Pietersen rules out 'too much change'
Kevin Pietersen has said England don't need to change too much for the second Test in Mohali, starting on Friday. England, he said, had performed creditably enough in Chennai to claim 70% of the Test and push India hard.
"I don't see a reason to change much," Pietersen said on Wednesday. "We played fantastically well and if a few things had gone our way on the final day we would have won that Test and been 1-0 up so I don't think there's cause to start trying to change too much.
"We have to look at the fact we won 70% of that fixture and then unfortunately got pipped at the post."
India were set to chase 387 and reached the target comfortably after tea on the fifth day, losing only four wickets in the process.
Some personnel changes can still be effected in England's line-up, with Monty Panesar, the left-arm spinner, under pressure to hold his place after going wicketless in India's second innings despite the pitch taking turn. The more seamer-friendly conditions in Mohali could prompt the inclusion of either Stuart Broad or the uncapped Amjad Khan.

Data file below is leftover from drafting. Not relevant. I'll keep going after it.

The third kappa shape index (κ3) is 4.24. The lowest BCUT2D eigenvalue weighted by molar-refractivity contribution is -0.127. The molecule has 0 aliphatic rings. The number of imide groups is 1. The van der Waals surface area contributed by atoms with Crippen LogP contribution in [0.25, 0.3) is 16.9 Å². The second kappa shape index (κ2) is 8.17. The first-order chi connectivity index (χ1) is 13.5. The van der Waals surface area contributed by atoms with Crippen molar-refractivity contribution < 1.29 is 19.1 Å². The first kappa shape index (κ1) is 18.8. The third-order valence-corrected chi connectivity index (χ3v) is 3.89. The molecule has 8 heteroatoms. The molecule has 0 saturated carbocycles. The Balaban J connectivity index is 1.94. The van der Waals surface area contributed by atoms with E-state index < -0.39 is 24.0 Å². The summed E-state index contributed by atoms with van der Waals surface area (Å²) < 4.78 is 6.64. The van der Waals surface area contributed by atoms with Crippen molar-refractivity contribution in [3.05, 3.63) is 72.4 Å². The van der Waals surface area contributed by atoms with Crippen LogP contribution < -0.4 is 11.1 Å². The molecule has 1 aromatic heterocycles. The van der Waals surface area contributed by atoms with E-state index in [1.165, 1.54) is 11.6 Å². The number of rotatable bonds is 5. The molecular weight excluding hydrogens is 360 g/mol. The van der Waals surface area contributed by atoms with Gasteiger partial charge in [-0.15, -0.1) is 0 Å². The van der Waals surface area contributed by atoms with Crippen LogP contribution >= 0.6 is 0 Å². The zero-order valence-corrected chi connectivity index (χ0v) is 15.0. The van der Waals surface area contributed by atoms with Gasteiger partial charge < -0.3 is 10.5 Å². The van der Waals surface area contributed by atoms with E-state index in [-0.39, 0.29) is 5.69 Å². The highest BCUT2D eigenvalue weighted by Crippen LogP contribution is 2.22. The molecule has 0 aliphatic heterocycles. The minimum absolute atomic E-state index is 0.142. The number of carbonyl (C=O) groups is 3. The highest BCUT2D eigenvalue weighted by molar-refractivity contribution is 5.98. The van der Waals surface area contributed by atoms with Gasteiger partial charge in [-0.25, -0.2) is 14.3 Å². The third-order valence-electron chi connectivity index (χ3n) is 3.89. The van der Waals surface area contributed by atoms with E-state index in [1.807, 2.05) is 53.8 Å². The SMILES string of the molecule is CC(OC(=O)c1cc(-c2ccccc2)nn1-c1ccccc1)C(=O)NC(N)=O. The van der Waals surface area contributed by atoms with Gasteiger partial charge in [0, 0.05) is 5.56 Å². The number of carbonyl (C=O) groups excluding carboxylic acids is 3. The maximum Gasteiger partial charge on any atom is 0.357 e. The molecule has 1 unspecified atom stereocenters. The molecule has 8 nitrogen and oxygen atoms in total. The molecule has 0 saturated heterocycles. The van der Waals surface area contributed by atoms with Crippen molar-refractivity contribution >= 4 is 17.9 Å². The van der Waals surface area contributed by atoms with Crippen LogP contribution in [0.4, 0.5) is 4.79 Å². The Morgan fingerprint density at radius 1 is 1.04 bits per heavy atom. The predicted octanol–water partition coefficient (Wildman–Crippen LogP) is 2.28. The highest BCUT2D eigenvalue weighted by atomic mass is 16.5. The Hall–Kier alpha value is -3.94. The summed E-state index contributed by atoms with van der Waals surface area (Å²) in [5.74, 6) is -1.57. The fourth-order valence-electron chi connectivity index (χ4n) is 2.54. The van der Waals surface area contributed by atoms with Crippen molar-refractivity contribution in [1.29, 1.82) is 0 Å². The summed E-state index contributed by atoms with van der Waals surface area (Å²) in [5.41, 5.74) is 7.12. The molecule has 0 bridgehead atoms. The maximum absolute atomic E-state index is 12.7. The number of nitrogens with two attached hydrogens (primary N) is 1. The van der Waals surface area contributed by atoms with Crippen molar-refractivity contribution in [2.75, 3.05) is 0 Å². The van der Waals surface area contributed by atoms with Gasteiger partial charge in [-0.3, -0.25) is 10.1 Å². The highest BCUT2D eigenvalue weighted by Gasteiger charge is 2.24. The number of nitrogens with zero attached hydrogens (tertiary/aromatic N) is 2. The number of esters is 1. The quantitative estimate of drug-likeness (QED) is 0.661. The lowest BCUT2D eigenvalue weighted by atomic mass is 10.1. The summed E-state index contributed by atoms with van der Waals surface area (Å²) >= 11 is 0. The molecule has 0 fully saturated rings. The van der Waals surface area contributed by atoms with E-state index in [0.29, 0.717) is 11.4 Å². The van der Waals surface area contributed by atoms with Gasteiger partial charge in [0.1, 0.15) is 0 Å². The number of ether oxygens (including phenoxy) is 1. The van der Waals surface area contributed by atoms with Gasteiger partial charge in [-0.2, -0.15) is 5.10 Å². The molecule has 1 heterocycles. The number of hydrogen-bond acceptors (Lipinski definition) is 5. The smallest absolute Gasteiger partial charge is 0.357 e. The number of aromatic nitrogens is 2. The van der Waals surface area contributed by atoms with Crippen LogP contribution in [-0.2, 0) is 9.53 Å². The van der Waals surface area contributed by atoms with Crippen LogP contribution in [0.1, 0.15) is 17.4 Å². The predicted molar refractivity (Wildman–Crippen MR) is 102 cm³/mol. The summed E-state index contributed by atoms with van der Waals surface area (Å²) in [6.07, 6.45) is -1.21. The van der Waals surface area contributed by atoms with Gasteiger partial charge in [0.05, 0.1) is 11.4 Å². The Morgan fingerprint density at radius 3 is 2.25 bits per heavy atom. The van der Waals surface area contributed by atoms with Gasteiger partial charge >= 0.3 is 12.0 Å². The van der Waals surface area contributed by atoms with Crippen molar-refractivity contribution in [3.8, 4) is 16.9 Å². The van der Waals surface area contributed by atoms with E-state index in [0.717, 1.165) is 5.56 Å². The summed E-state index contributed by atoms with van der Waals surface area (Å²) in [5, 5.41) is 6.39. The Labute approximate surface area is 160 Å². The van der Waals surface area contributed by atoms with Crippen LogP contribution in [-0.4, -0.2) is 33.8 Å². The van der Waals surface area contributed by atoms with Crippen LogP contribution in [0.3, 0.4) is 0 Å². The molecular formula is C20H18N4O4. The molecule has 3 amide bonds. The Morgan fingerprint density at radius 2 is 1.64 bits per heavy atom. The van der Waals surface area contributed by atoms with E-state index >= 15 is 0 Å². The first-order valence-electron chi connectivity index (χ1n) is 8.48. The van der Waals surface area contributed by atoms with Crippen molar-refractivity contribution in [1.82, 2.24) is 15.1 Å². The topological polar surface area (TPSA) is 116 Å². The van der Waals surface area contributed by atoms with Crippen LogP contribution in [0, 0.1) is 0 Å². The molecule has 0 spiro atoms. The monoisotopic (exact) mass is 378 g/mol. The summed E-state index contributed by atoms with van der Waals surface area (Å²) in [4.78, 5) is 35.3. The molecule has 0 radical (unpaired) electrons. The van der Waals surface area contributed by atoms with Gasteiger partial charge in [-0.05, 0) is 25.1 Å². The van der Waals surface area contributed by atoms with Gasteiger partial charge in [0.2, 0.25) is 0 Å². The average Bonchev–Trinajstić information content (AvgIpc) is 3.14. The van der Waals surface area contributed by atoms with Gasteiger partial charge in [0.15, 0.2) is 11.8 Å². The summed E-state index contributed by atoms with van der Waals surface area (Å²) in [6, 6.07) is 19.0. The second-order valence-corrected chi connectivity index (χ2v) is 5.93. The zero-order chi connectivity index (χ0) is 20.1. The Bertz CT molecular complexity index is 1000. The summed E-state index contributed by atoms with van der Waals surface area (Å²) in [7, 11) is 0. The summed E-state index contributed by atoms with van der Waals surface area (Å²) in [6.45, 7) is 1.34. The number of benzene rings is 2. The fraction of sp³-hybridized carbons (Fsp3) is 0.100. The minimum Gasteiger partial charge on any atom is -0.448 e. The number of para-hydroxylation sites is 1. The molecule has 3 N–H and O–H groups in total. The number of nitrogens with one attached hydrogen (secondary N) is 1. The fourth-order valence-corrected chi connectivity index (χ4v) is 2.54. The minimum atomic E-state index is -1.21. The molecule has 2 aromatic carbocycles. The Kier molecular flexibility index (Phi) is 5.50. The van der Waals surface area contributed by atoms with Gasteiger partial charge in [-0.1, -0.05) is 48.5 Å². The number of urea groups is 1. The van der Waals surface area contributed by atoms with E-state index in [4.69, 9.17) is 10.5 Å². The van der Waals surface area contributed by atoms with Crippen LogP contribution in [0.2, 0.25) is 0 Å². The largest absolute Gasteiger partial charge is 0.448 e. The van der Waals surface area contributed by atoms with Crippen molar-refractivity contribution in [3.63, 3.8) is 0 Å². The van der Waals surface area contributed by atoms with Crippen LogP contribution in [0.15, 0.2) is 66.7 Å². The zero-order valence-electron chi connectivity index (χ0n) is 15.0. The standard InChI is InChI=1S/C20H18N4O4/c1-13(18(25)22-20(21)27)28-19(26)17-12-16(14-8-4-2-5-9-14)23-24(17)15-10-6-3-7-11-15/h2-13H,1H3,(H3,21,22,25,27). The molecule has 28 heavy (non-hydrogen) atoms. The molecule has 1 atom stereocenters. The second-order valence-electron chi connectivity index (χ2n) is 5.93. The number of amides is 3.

Given the circumstances which nearly led to the tour being cancelled over security fears, Pietersen was delighted with the spirit with which the team played and the challenge posed to the home side after a 5-0 thrashing in the ODIs.
"Everyone probably wrote us off before we came out here but the boys have been very special in terms of the way they all jumped on the plane and how much they are really putting in," he said. "You can always look in hindsight but we tried everything we could.
"You've got a freak of a bloke (Sachin Tendulkar) who bats at No.4 for India, and a freak who opens the batting (Virender Sehwag).
"It was disheartening but the boys are raring to go again now and training with a real purpose. It hasn't been a great start to the winter and we want to level this series and we want to try to end it on a positive note."
England need to win in Mohali to square the series 1-1 and return home with a moral victory and they can turn to the Mumbai Test in 2006 for inspiration.